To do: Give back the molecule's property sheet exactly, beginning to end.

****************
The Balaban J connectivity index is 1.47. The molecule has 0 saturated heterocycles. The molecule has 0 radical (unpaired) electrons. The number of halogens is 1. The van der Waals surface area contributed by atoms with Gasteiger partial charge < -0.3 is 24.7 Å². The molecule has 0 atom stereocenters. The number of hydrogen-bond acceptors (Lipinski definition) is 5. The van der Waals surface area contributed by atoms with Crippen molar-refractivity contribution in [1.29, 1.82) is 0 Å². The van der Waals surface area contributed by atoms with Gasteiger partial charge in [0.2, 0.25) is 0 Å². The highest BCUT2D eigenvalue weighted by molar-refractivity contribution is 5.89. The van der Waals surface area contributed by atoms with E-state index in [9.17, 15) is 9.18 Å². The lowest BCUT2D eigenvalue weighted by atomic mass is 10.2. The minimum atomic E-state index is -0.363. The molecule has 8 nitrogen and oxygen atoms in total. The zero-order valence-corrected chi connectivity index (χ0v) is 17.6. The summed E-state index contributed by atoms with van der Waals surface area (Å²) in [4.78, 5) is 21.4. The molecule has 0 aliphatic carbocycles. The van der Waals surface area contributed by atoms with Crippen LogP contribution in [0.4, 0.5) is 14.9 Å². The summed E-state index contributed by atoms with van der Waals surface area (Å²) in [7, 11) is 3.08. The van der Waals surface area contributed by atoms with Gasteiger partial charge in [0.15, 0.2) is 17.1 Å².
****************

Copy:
The Balaban J connectivity index is 1.47. The molecule has 0 saturated heterocycles. The molecule has 0 radical (unpaired) electrons. The number of halogens is 1. The van der Waals surface area contributed by atoms with Gasteiger partial charge < -0.3 is 24.7 Å². The molecule has 0 atom stereocenters. The number of hydrogen-bond acceptors (Lipinski definition) is 5. The van der Waals surface area contributed by atoms with Crippen molar-refractivity contribution in [1.29, 1.82) is 0 Å². The van der Waals surface area contributed by atoms with Gasteiger partial charge in [0.2, 0.25) is 0 Å². The highest BCUT2D eigenvalue weighted by molar-refractivity contribution is 5.89. The van der Waals surface area contributed by atoms with E-state index in [9.17, 15) is 9.18 Å². The lowest BCUT2D eigenvalue weighted by atomic mass is 10.2. The minimum atomic E-state index is -0.363. The molecule has 8 nitrogen and oxygen atoms in total. The zero-order valence-corrected chi connectivity index (χ0v) is 17.6. The summed E-state index contributed by atoms with van der Waals surface area (Å²) in [4.78, 5) is 21.4. The molecule has 0 aliphatic carbocycles. The van der Waals surface area contributed by atoms with Crippen LogP contribution in [0.4, 0.5) is 14.9 Å². The summed E-state index contributed by atoms with van der Waals surface area (Å²) in [7, 11) is 3.08. The van der Waals surface area contributed by atoms with Gasteiger partial charge in [0.15, 0.2) is 17.1 Å².